MiamiHerald / At the Sir Vivian Richards Stadium in Antigua, some evacuees gazed dully into the distance, reliving the horrors of brutal Hurricane Irma and struggling to come to grips with losing everything. Others spoke at great lengths about their collapsed shops on the tiny island of Barbuda, discussing them as if they were still open.
“It looks very sad,” said shelter manager Denise Harris, of the residents who were among 1,800 forced to evacuate Barbuda last month and seek shelter on nearby Antigua after the Category 5 storm decimated the island . “From the look on their faces, you know what they went through, what they lost, what they’re thinking of.”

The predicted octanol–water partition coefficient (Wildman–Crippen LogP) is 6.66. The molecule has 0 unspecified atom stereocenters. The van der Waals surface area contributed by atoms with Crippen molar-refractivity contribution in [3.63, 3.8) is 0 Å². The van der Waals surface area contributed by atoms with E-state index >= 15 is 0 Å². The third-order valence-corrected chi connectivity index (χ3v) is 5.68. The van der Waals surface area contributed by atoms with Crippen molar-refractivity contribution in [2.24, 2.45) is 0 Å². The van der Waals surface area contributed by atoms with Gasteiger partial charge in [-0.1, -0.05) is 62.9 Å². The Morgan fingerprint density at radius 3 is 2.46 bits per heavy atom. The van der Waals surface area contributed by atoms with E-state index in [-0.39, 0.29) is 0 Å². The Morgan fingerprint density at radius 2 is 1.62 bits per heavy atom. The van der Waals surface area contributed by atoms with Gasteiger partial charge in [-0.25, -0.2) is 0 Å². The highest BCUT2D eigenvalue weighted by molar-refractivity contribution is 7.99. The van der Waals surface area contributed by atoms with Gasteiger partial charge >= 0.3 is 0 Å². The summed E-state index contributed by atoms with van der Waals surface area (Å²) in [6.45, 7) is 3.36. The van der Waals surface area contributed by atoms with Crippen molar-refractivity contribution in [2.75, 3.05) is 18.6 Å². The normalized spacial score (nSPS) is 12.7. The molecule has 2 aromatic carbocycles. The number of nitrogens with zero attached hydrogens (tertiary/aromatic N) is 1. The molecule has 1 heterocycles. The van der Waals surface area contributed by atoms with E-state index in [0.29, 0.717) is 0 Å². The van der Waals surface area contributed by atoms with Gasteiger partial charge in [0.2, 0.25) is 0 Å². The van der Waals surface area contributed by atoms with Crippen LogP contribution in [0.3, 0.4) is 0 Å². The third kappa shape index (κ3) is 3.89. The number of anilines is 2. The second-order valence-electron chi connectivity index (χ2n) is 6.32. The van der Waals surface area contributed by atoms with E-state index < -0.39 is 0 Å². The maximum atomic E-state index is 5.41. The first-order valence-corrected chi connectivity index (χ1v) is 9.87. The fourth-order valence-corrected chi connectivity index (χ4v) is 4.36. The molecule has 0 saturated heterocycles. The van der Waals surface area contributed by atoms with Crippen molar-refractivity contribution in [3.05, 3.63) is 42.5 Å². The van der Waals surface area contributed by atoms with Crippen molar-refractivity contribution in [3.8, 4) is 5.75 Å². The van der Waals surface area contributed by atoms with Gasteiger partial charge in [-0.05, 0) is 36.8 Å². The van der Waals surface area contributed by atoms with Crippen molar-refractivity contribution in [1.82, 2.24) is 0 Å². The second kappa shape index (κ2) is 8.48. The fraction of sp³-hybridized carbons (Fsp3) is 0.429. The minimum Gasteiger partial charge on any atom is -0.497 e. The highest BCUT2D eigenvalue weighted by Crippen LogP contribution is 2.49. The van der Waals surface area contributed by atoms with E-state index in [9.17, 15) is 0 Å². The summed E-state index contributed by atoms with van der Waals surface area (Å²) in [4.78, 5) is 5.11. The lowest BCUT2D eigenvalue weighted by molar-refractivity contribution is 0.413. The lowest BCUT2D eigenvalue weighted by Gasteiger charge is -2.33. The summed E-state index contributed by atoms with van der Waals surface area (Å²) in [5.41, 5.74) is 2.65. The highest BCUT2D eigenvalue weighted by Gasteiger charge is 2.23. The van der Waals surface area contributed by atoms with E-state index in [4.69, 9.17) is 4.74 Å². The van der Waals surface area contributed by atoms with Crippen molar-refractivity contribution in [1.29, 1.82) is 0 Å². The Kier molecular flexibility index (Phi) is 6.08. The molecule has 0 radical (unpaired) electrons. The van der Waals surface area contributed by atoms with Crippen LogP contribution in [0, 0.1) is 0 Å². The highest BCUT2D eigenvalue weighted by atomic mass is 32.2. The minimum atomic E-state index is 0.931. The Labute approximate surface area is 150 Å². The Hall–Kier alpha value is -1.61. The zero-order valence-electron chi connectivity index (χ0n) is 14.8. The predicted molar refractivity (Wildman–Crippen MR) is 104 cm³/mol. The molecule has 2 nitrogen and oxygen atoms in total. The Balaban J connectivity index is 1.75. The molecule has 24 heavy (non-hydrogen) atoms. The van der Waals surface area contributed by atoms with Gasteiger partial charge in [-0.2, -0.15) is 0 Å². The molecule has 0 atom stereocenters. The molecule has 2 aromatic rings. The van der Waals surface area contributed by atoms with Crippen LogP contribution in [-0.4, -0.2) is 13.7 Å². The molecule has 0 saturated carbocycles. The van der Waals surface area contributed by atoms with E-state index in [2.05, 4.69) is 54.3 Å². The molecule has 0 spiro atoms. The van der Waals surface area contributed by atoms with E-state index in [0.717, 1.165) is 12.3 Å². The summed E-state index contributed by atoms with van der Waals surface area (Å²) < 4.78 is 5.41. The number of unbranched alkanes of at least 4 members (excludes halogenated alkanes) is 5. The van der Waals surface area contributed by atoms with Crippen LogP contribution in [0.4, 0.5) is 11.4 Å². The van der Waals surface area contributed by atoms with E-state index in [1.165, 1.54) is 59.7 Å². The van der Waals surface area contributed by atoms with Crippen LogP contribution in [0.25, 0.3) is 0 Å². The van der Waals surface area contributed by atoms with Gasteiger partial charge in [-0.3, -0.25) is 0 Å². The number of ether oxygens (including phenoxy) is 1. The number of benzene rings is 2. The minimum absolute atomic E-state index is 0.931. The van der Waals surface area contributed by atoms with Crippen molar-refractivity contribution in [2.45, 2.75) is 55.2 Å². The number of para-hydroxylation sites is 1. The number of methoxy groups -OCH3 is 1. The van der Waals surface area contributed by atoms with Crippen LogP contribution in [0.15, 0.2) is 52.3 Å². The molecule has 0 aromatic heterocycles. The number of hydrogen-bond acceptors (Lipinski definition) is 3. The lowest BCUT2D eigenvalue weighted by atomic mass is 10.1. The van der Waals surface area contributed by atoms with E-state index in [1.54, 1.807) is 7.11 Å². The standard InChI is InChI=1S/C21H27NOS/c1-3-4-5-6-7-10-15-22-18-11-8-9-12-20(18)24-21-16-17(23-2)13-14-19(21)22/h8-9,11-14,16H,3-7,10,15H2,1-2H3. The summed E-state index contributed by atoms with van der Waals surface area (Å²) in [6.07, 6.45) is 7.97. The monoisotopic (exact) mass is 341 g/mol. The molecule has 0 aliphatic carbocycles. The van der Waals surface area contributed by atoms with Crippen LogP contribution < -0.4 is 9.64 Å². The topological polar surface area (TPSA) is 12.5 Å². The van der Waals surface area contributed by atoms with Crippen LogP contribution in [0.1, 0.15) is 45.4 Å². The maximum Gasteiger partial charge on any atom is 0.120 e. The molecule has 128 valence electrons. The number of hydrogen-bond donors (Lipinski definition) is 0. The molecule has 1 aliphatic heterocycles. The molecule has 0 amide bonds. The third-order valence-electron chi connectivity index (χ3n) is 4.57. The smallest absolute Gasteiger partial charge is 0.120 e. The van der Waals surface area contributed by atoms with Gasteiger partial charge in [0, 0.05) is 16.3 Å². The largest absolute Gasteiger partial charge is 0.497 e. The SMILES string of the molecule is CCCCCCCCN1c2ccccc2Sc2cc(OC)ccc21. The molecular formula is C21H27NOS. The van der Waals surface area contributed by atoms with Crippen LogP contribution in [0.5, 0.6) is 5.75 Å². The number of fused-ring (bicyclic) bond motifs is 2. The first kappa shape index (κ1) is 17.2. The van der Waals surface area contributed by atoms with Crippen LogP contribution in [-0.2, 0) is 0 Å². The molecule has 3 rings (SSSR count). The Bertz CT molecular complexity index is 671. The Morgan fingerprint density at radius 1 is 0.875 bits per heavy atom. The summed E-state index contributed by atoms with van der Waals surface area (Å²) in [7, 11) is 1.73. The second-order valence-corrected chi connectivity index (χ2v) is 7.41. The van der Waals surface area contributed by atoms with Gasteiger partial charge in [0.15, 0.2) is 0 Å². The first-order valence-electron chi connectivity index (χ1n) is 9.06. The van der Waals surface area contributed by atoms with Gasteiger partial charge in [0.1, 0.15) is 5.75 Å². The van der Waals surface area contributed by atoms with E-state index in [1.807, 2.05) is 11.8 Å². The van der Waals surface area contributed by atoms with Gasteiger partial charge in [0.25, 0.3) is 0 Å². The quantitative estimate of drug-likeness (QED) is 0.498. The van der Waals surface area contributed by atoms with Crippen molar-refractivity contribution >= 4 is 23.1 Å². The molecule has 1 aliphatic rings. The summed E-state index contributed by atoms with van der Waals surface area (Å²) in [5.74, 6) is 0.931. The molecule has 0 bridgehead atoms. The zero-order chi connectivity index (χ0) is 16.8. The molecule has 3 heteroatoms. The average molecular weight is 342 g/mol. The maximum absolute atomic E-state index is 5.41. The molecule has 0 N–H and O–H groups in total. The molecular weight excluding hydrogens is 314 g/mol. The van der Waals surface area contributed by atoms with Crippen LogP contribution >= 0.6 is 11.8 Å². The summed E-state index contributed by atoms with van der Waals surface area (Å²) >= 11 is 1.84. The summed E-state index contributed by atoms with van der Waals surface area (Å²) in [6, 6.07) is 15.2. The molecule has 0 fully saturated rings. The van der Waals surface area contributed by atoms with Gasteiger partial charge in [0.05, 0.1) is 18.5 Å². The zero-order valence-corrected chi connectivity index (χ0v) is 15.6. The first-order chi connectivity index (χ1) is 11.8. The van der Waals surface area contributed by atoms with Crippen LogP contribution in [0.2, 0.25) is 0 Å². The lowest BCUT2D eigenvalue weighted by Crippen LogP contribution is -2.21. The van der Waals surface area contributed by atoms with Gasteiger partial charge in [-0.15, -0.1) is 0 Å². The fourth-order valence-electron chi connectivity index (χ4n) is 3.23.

Some 118 miles south in a devastated Dominica , visiting behavioral therapists tried to relieve the emotional toll of Hurricane Maria, which tore a path through the Caribbean 12 days after Irma, killing dozens and flattening entire villages.
“Some of us suffer in our own little way, in our own little homes, in our own situations,” said Dennis Joseph, a former radio broadcaster hosting a televised government briefing in Dominica to offer psychosocial support to Maria survivors. “There are stories about people trying to hide away in closets, under cellars, under beds or just simply running away – wild into the wind. What happens after that? What happens after the storm leaves?”